Friday, 7 January 2011

The lace cotta...

The lace cotta annoys me almost as much as Harry Potter. Not only are they ugly, offend against liturgical propriety and look ridiculous, but they're also very modern and reflect the degrading liturgical decadance and generally poor taste of the 17th century. I mean, why not just celebrate Mass facing the people and walk out in procession shaking a tambourine whilst singing Colours of Day? What would be the difference?

Now which looks better? Luverly Low Low Mass (with God's Grace dispensed at low low price and low low effort), and all this awful lace, or this painting of St Bede's deathbed, where the clergy are wearing the full length traditional Surplice over their cowls? Methinks that lace ornamentation has little to do with the noble simplicity of the Roman Rite as desired by the Second Vatican Council...


  1. I've really enjoyed the postings here over the last few weeks, and some of the comment threads. It's good to see another intense young man putting his passion for the liturgy out into the public domain.

    If memory serves, Percy Dearmer indulged in a similar rant about lace. I think he was right to object to the indiscriminate application of lace to the edges of altar cloths, albs, cottas -- anything that required some sort of covering, really. But like all of Dearmer's strongly held opinions, I've often wondered if it had the effect of relegating a laudable desire to the sin bin. Given his connections to the arts and crafts aesthetic, it would be interesting to conjure Dearmer's ghost to discuss the merits of handmade vs machine-produced lace.

    A question for you, Patricius. Do you know why lace was introduced to vestments?

    Was not lace introduced to vestments such as the alb and [Roman] surplice because of its high value? As an expression of devotion, what could be more fitting than offering something to the vesture of the priest which is time-consuming and difficult to make, not to mention costly to acquire?

    If lace is an expression of piety, devotion and sacrificial love, what's really wrong with it? Enriching the liturgy by elaborating the vesture through applied elements has good medieval precedents -- think of apparels and such like.

    OK, the lace cult continues to go a little crazy, as you've demonstrated in recent days. Surely that's because it's no longer difficult to make, nor expensive?

    There's nothing especially sacrificial or lovely about nylon lace.

  2. I personally am not fond of an excessive use of lace, however I am more annoyed by the t-shirt length surplices that dot the occasional TLM parish (not all of them mind you). A reserved use of lace can be both dignified and masculine.

    "Methinks that lace ornamentation has little to do with the noble simplicity of the Roman Rite as desired by the Second Vatican Council ..."

    ... and exactly why should we care?

    This obsession with lace cottas is a little unsettling. Your fixation on these lesser issues reminds me of Don Quixote and his crusades against windmills, quite frankly. Address them, sure ... but every article, every comment? A bit much.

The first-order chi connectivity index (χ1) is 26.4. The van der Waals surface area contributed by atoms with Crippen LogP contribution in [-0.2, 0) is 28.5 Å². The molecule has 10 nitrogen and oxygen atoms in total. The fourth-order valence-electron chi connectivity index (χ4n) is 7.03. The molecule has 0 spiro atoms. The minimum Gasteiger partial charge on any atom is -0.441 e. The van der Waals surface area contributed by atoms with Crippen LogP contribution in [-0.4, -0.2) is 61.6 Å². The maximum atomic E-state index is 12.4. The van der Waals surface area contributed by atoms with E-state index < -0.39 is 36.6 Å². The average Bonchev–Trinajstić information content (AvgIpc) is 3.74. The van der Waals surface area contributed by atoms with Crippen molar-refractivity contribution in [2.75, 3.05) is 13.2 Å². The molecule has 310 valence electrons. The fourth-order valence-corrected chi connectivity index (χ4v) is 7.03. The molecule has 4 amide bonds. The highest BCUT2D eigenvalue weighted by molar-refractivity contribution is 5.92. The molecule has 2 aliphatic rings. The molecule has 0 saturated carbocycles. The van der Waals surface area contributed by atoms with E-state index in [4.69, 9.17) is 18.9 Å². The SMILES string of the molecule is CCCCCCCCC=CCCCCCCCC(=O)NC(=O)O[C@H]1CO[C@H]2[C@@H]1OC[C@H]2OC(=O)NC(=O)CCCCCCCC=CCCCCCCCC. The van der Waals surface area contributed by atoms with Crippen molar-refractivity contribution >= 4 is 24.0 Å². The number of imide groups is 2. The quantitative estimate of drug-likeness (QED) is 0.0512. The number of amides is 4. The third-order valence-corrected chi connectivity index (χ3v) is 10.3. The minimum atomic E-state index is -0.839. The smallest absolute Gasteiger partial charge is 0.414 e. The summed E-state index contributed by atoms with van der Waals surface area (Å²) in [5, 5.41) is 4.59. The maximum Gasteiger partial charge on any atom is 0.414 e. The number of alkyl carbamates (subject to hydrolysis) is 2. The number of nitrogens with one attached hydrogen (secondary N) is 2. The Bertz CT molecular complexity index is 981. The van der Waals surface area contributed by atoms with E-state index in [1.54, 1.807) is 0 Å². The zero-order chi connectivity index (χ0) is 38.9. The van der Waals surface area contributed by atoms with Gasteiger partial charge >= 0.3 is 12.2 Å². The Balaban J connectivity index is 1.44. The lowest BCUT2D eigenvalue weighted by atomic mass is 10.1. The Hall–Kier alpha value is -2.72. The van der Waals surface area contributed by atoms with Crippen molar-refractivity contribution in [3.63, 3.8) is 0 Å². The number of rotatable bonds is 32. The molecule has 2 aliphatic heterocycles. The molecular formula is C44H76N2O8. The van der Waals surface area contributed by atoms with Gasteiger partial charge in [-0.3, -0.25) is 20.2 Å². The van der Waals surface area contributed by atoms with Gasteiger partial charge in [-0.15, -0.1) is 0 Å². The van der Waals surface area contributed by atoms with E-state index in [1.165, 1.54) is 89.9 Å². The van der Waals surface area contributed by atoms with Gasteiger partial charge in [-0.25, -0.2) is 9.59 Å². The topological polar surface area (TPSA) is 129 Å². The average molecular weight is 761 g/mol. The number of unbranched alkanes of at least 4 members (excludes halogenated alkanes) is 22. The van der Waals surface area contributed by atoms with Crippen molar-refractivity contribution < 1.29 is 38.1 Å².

3. No argument here, a picture is worth a thousand words!

  4. The saddest thing about the top picture is the chasuble looks to be of a not unreasonable cut. It would look so much better with a good decent full alb and apparels.

    I understand lace burns very well.

  5. Thank you all for your comments.

    Ludovico, in answer to your question as to why lace ornamentation was introduced, the answer is I honestly don't know. My supposition would be that the taste of the time (late 16th into the 17th and 18th centuries) dictated that it looked good, and as you say, lace was more expensive in those days. Surplices hardly ever had lace, and rarely (even in the Middle Ages) had apparels. In fact St Charles Borromeo wrote that the surplice should be full length, not ''too elegant,'' and should furthermore have a round rather than square neck.

    The history of the cotta is obscure. It appears that the word ''cotta'' (of Italian derivation, not Latin) was first used in the 12th century, and for long it was interchangeable with that of the Surplice. If in the Middle Ages there was a difference it is that the cotta was ever so slightly shorter than the surplice.

    I agree with your sentiments that Liturgy is about offering as much as we are able within our means for a decorous and beautiful sacrifice of praise in the Sacred Liturgy. However I would hasten to add that in the Roman Rite, where reticence and sobriety is the tradition, less is better than too much. Lace ornamentation is excessive, to me, and alien to the tradition of the Roman Rite, and it looks bad. I would prefer a beautiful church with murals, icons and statuary and a large Rood Loft, with tasteful Gothic vestments, apparelled albs and amices, the surplice and High Mass and Sung Office as the norm. Not 1950s revival Catholicism with lace and Rosary-a-plenty...

    The Texan Traditionalist, my point about the Second Vatican Council was that it was correct to highlight the noble simplicity (an apt term) of the Roman Rite. It is just a shame that the liturgical renewal was so ham-fisted.

    Matthew the Curmudgeon, well quite!